Zappa's presidential platform would, he said, center on eliminating federal income
taxes, raising most state taxes except for those on staple food items, and "getting the government out of people's faces."
Asked how he would redefine the U.S. military's role, Zappa replied: "The only thing the military should be used for is protecting the country, not bad foreign policy."
Always ahead of the curve, Zappa said that if he ran he would like then-obscure Texas industrialist H. Ross Perot to be his vice presidential running mate. If elected, Harvard University professor and constitutional law expert Alan Dershowitz (in his pre-O.J. Simpson defense attorney era) would have been Zappa's pick for attorney general.
Zappa described himself as "a reluctant candidate" who was "volunteering" to run
for the presidency. "If there was anybody else who could walk in from outside and do this, I'd vote for them," he said. "But I don't see any other volunteers."
"Frank was the H.G. Wells of rock 'n' roll, because he did predict so much of what would happen in his future," Gail Zappa said. "Yes, he'd been thinking for years about running for president, from day one. And about the only thing that stopped him from running was getting cancer.
"He said that, at the end of the day, it's one long composition — it's one piece of work and not a bunch of different things — it's a lifetime of work and it's, ultimately, all one piece... He often said he made the music for the time he was in. But, then, you also have to consider hat he believed that all time happened simultaneously. "
Frank Zappa on San Diego
Frank Zappa lived in San Diego for just a few years in the mid-1950s, but it was a pivotal time in his creative evolution.
He played in his first band here, as the drummer in The Ramblers, with which he made his public performance debut at Uptown Hall in Hillcrest. He bought his first record player at Valley Music in El Cajon, hung out at downtown’s Arcade Records and was a band member at Grossmont and Mission Bay high schools. (He was suspended from Mission Bay after he and a friend set off a stink bomb in a biology class, because they felt the teacher “was cruel to little animals”).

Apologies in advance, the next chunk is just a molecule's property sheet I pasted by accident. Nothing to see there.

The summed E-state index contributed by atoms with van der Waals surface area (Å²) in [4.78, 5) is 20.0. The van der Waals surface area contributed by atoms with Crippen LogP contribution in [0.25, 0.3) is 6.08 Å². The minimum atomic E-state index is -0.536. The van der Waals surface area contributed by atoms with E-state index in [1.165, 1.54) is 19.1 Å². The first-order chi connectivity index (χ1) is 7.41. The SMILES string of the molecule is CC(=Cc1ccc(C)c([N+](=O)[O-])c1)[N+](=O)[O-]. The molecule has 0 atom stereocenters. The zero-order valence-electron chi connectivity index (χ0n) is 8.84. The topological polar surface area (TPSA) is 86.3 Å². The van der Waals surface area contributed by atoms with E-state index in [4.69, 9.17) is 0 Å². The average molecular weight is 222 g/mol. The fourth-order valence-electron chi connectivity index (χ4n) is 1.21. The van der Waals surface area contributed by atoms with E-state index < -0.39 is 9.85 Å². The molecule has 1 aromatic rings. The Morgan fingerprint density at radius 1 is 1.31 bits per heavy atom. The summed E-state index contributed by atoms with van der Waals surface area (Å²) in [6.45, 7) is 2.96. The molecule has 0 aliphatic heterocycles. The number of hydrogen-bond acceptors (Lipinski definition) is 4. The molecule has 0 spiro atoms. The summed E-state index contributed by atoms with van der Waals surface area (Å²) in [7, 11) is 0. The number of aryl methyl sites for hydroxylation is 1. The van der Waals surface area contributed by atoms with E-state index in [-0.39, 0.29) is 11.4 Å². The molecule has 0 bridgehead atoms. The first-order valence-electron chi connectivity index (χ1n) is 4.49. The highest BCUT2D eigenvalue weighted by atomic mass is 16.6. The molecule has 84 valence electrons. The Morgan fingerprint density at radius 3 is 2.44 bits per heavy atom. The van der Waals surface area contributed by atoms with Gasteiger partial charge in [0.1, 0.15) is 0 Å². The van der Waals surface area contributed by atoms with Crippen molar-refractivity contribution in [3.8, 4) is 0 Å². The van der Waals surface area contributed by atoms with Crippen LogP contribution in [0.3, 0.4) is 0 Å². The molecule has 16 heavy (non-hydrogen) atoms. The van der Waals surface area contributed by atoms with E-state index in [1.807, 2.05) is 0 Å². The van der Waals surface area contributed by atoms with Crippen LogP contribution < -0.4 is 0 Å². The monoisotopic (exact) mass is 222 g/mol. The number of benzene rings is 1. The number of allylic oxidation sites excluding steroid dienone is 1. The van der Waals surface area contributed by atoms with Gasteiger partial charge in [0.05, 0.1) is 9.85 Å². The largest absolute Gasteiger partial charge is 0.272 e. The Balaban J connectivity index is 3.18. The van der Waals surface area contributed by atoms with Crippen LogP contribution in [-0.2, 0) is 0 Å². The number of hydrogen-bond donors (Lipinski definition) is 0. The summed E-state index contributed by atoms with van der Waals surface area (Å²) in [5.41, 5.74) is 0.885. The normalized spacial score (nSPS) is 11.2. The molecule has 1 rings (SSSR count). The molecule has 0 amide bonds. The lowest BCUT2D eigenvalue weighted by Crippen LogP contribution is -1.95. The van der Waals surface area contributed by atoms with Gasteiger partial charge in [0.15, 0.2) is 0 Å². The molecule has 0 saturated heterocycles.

Most pivotally, Zappa also experienced his first epiphany with contemporary classical music, after he went to the original location of Alan’s Music Center in La Mesa and bought the album “The Complete Works of Edgar Varèse, Volume I.” This set him on the path to becoming a noted contemporary classical music composer himself.
Zappa fondly recalled his time here during a 1984 U-T San Diego interview. Here are two excerpts from that conversation:
School days: “The music teacher at Grossmont (High School) was a guy named Benton Minor, who signed all his passes ‘B. Minor.’ Robert Kavelman was my music teacher at Mission Bay. They were my teachers in orchestra and marching band. I don’t know if they’re still there, but I’d like to tip my hat to them. Kavelman was the first to introduce me to 12-tone music.”
San Diego: “I loved San Diego. I really missed it when I moved away, but now it’s turned into something completely different. If kids going to school there now had any idea just what kind of a colorful and interesting musical life San Diego had back in the mid-’50s, they’d be extremely disappointed that it doesn’t exist there anymore. Each district in town had really hot bands, and it was very competitive.”